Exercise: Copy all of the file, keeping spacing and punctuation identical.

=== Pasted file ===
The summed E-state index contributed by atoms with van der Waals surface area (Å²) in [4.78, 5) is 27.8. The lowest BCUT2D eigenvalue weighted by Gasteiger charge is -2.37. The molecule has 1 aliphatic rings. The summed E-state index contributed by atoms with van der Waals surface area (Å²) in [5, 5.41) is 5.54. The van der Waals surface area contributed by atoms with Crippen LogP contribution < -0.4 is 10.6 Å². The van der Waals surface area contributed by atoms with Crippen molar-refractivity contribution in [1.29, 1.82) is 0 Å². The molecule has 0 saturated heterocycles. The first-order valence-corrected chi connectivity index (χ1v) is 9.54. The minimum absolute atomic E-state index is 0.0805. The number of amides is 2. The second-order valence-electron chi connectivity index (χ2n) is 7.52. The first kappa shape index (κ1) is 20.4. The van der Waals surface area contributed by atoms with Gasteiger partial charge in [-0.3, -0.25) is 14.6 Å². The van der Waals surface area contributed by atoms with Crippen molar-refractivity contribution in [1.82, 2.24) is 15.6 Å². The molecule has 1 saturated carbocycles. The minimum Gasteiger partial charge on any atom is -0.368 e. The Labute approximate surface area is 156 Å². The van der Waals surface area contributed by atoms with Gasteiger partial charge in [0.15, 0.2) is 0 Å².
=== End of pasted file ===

The summed E-state index contributed by atoms with van der Waals surface area (Å²) in [4.78, 5) is 27.8. The lowest BCUT2D eigenvalue weighted by Gasteiger charge is -2.37. The molecule has 1 aliphatic rings. The summed E-state index contributed by atoms with van der Waals surface area (Å²) in [5, 5.41) is 5.54. The van der Waals surface area contributed by atoms with Crippen LogP contribution < -0.4 is 10.6 Å². The van der Waals surface area contributed by atoms with Crippen molar-refractivity contribution in [1.29, 1.82) is 0 Å². The molecule has 0 saturated heterocycles. The first-order valence-corrected chi connectivity index (χ1v) is 9.54. The minimum absolute atomic E-state index is 0.0805. The number of amides is 2. The second-order valence-electron chi connectivity index (χ2n) is 7.52. The first kappa shape index (κ1) is 20.4. The van der Waals surface area contributed by atoms with Gasteiger partial charge in [-0.3, -0.25) is 14.6 Å². The van der Waals surface area contributed by atoms with Crippen molar-refractivity contribution in [1.82, 2.24) is 15.6 Å². The molecule has 1 saturated carbocycles. The minimum Gasteiger partial charge on any atom is -0.368 e. The Labute approximate surface area is 156 Å². The van der Waals surface area contributed by atoms with Gasteiger partial charge in [0.15, 0.2) is 0 Å².